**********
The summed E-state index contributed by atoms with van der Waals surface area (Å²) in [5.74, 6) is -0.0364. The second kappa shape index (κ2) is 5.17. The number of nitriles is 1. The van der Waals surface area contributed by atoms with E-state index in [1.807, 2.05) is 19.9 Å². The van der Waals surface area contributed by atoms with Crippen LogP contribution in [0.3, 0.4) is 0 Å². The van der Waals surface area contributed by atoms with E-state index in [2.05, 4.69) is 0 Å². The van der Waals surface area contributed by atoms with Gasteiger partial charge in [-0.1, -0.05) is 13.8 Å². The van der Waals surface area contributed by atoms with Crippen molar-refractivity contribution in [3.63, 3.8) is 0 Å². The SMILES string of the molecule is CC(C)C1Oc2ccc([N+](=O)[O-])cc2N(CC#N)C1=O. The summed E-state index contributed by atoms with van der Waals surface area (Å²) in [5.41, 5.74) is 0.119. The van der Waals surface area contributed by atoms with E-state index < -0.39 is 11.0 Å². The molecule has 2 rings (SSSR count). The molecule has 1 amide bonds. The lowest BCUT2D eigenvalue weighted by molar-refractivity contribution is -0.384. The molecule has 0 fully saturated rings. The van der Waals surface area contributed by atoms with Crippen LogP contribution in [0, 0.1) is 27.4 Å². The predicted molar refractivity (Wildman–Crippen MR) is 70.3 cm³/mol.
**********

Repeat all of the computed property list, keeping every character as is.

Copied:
The summed E-state index contributed by atoms with van der Waals surface area (Å²) in [5.74, 6) is -0.0364. The second kappa shape index (κ2) is 5.17. The number of nitriles is 1. The van der Waals surface area contributed by atoms with E-state index in [1.807, 2.05) is 19.9 Å². The van der Waals surface area contributed by atoms with Crippen LogP contribution in [0.3, 0.4) is 0 Å². The van der Waals surface area contributed by atoms with E-state index in [2.05, 4.69) is 0 Å². The van der Waals surface area contributed by atoms with Gasteiger partial charge in [-0.1, -0.05) is 13.8 Å². The van der Waals surface area contributed by atoms with Crippen molar-refractivity contribution in [3.63, 3.8) is 0 Å². The SMILES string of the molecule is CC(C)C1Oc2ccc([N+](=O)[O-])cc2N(CC#N)C1=O. The summed E-state index contributed by atoms with van der Waals surface area (Å²) in [5.41, 5.74) is 0.119. The van der Waals surface area contributed by atoms with E-state index < -0.39 is 11.0 Å². The molecule has 2 rings (SSSR count). The molecule has 1 amide bonds. The lowest BCUT2D eigenvalue weighted by molar-refractivity contribution is -0.384. The molecule has 0 fully saturated rings. The van der Waals surface area contributed by atoms with Crippen LogP contribution in [0, 0.1) is 27.4 Å². The predicted molar refractivity (Wildman–Crippen MR) is 70.3 cm³/mol.